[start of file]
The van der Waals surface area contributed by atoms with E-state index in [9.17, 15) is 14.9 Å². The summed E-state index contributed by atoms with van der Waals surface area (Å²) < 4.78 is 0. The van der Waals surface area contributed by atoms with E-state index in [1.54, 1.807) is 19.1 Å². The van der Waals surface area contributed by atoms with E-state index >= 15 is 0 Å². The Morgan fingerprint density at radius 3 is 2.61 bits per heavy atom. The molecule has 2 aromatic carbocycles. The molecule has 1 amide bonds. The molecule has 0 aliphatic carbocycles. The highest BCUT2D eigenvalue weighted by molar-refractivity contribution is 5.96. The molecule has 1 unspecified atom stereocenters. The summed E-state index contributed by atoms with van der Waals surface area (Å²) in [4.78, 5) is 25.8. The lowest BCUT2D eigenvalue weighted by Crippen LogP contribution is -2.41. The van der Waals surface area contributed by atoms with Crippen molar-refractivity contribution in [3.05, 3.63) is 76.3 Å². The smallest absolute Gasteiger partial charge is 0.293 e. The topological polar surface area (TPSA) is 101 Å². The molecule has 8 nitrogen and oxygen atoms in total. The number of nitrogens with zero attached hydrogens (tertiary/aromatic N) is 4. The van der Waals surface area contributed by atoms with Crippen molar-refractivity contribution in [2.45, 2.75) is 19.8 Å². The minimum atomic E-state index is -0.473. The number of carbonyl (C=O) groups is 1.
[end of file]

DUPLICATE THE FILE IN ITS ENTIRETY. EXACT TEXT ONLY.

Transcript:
The van der Waals surface area contributed by atoms with E-state index in [9.17, 15) is 14.9 Å². The summed E-state index contributed by atoms with van der Waals surface area (Å²) < 4.78 is 0. The van der Waals surface area contributed by atoms with E-state index in [1.54, 1.807) is 19.1 Å². The van der Waals surface area contributed by atoms with E-state index >= 15 is 0 Å². The Morgan fingerprint density at radius 3 is 2.61 bits per heavy atom. The molecule has 2 aromatic carbocycles. The molecule has 1 amide bonds. The molecule has 0 aliphatic carbocycles. The highest BCUT2D eigenvalue weighted by molar-refractivity contribution is 5.96. The molecule has 1 unspecified atom stereocenters. The summed E-state index contributed by atoms with van der Waals surface area (Å²) in [4.78, 5) is 25.8. The lowest BCUT2D eigenvalue weighted by Crippen LogP contribution is -2.41. The van der Waals surface area contributed by atoms with Crippen molar-refractivity contribution in [3.05, 3.63) is 76.3 Å². The smallest absolute Gasteiger partial charge is 0.293 e. The topological polar surface area (TPSA) is 101 Å². The molecule has 8 nitrogen and oxygen atoms in total. The number of nitrogens with zero attached hydrogens (tertiary/aromatic N) is 4. The van der Waals surface area contributed by atoms with Crippen molar-refractivity contribution in [2.45, 2.75) is 19.8 Å². The minimum atomic E-state index is -0.473. The number of carbonyl (C=O) groups is 1.